A Win for Controlling Traffic Speed in Neighborhoods
We’re excited to tell you about a major advocacy win as the St. Louis Board of Aldermen recently passed a traffic calming policy. We’re proud to have played a significant role in propelling this policy forward by training local leaders and members of the community on best-practice street design. Now those inspired folks are taking action!
For years, stop signs have been virtually the only tool used for slowing or calming traffic on neighborhood streets in St. Louis. In many areas of the City, it seems there’s a stop sign on every corner, and many people – bicyclists and motorists alike – grumble about that. With the passage of Board bill 88 by the Board of Aldermen on July 8, far more preferable traffic calming tools will be added to the City’s toolbox. The policy will ensure a process for addressing: 1) excessive speeding through neighborhood streets; 2) cut-through vehicular traffic; and 3) overall safety concerns for those who walk and bike. Mayor Slay should soon sign the bill into law.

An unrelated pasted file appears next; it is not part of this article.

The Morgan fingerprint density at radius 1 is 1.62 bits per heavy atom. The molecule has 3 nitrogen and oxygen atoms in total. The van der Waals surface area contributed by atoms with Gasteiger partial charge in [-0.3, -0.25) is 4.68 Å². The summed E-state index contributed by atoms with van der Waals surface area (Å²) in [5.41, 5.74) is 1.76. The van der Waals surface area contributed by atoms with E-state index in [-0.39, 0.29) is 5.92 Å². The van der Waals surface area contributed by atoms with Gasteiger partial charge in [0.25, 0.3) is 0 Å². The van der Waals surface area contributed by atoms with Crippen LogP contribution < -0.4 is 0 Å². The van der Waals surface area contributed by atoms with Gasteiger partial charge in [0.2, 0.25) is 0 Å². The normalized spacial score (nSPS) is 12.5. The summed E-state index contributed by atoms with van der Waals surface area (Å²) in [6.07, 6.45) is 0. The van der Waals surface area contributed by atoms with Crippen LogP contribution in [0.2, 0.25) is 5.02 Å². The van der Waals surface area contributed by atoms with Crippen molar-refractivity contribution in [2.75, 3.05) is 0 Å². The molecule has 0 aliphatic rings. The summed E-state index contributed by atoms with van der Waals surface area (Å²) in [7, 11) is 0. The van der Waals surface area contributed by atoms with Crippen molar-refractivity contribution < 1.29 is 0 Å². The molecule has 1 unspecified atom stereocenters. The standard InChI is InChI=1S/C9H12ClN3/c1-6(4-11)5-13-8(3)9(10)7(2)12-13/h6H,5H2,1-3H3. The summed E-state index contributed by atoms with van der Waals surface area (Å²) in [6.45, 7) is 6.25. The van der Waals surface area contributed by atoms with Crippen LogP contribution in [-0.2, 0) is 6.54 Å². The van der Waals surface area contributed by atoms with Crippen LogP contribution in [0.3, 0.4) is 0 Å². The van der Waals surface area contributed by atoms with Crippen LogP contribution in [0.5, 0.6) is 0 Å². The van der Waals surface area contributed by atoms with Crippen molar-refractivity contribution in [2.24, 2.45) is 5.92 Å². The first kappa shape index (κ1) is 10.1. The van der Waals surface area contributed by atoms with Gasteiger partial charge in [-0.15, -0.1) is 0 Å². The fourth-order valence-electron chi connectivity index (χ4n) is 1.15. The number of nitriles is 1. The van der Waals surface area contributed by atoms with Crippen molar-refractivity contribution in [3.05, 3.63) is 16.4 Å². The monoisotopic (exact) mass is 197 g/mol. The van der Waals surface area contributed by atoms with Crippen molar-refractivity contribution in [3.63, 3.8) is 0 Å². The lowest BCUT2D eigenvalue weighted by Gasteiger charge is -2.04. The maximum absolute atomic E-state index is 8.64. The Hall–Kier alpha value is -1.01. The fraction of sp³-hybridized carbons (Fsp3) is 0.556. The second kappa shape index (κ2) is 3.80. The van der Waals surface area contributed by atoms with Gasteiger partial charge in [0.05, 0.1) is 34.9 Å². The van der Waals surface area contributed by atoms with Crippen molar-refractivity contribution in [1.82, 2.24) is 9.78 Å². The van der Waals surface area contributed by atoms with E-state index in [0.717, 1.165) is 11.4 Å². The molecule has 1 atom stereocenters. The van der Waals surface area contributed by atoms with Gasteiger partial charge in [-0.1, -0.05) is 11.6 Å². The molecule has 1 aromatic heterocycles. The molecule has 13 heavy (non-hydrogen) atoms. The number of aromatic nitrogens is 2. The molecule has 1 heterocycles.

We encouraged our local leaders to pursue such a policy by showcasing the benefits of calmer streets. In August 2015, we took City of St. Louis staff, elected officials, and partners to Portland, Oregon on a study trip. The trip was part of Trailnet’s Calm Streets project and was highly successful in giving City staff and elected officials a sense of what is possible in engineered traffic calming solutions on neighborhood streets. We also took key City of St. Louis staff and advocates to see examples of best practice street design in Kansas City. The trip built relationships among the group and inspired traffic calming demonstrations. The demonstrations showed residents, officials, and city staff how streets can be redesigned to reduce speeding and increase safety.
We recognize and thank City staff, Deanna Venker and John Kohler, for their significant contributions to Board Bill 88 and the development of the traffic calming policy and process. Thanks also to the Board of Aldermen for an overwhelming vote in support of Board Bill 88.